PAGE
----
By Ashley Davis
Antwerp--The Antwerp World Diamond Centre and consulting firm Bain & Company have released their sixth annual global diamond jewelry report.

Examining 2015 and early 2016, the report states that diamond consumption is in a “moderation phase” after growing from 2012 to 2014.

Demand is highest among U.S. consumers, and this was reflected in the improvement of same-store revenues from mainstream jewelry retailers in 2015 like Signet Jewelers Ltd., which owns and operates Kay Jewelers, Jared the Galleria of Jewelry and Zales stores.

Worldwide, retail sales of diamond jewelry increased by 3 percent in 2015 at constant exchange rates, but declined by 2 percent in U.S. dollars. This is due in part to Chinese sales; mainland sales were strong but Hong Kong and Macao experienced a decline in tourist spending.

According to the report, rough diamond sales fell 24 percent in 2015 as suppliers reduced output to match decreased customer demand, increased inventory, and cut rough diamond prices.

Profit margins were some of the lowest in recent years as demand slowed and polished diamond prices decreased. This was coupled with high inventory levels, culminating in cutters and polishers unloading approximately $5 billion in inventory to improve liquidity.

After a difficult 2015, midstream operators restocked in the first half of 2016, and rough diamond sales grew by 20 percent.

This isn’t necessarily positive, however, the report notes, as retail demand must now increase to meet the supply.

In the first half of 2016, sales declined at major jewelry retailers--like Signet--indicating the midstream sector likely will be oversaturated.

Remarking on retail’s hottest topic--millennials--the global diamond jewelry report states that the generation totaled 900 million across India, China and the United States in 2015, with a total income of about $8 trillion. The report advised that the jewelry industry invest in appropriate marketing and brand building that is millennial targeted.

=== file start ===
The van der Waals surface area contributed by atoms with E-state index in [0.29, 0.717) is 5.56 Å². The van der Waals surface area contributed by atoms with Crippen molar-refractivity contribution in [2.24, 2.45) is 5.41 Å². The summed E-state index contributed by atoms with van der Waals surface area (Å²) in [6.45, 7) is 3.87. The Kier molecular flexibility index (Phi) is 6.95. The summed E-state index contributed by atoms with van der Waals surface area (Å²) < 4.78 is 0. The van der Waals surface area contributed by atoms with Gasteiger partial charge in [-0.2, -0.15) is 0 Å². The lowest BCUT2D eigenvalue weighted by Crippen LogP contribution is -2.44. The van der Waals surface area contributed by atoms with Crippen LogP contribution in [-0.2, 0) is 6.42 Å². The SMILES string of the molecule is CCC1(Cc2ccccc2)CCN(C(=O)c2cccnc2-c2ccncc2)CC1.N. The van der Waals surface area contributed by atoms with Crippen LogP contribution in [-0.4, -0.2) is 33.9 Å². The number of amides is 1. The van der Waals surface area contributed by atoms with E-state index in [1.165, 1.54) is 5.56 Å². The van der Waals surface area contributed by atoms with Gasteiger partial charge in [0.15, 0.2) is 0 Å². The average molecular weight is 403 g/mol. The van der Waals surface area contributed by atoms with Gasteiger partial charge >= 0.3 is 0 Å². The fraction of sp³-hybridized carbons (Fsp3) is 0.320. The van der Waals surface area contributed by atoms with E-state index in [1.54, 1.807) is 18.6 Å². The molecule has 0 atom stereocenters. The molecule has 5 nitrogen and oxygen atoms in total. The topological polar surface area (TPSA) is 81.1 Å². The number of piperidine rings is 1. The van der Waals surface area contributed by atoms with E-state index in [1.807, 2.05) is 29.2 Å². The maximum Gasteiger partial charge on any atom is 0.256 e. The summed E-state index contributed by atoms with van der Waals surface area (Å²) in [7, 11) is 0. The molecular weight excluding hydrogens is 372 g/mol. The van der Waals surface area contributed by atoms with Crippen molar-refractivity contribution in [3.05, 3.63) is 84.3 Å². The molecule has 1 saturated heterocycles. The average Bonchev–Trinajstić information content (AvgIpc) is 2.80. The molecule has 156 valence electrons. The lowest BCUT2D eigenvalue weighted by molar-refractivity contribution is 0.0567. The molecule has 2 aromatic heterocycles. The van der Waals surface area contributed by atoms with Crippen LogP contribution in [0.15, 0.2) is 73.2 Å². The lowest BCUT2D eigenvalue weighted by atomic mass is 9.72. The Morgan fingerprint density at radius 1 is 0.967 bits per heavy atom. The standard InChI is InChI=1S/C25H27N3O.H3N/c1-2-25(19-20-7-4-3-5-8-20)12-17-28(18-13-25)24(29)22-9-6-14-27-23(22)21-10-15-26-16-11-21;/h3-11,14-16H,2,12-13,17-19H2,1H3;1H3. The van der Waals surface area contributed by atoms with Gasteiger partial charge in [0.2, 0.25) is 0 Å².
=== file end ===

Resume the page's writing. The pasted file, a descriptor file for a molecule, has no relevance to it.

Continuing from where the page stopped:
Overall, the outlook for the diamond market is good, with supply of rough diamonds expected to stay in sync with demand over the next three years.

The recent decrease in rough demand is expected to reverse, instead growing probably about 2 to 5 percent annually, with rough production expected to dwindle by about 1 to 2 percent through 2030. This should even out the supply-demand relationship, the report states.

A key factor in this, however, is the growth of the Chinese and Indian middle classes.

Threats to the industry include lab-grown diamonds, possible U.S. recessions, and the trend of slowed consumption in China, the report states.

Also, the midstream category of diamond players should “secure access to financing and continue to improve its business model to sustain profitability amid potential price volatility.”

To read the entire 2016 Global Diamond Report, visit

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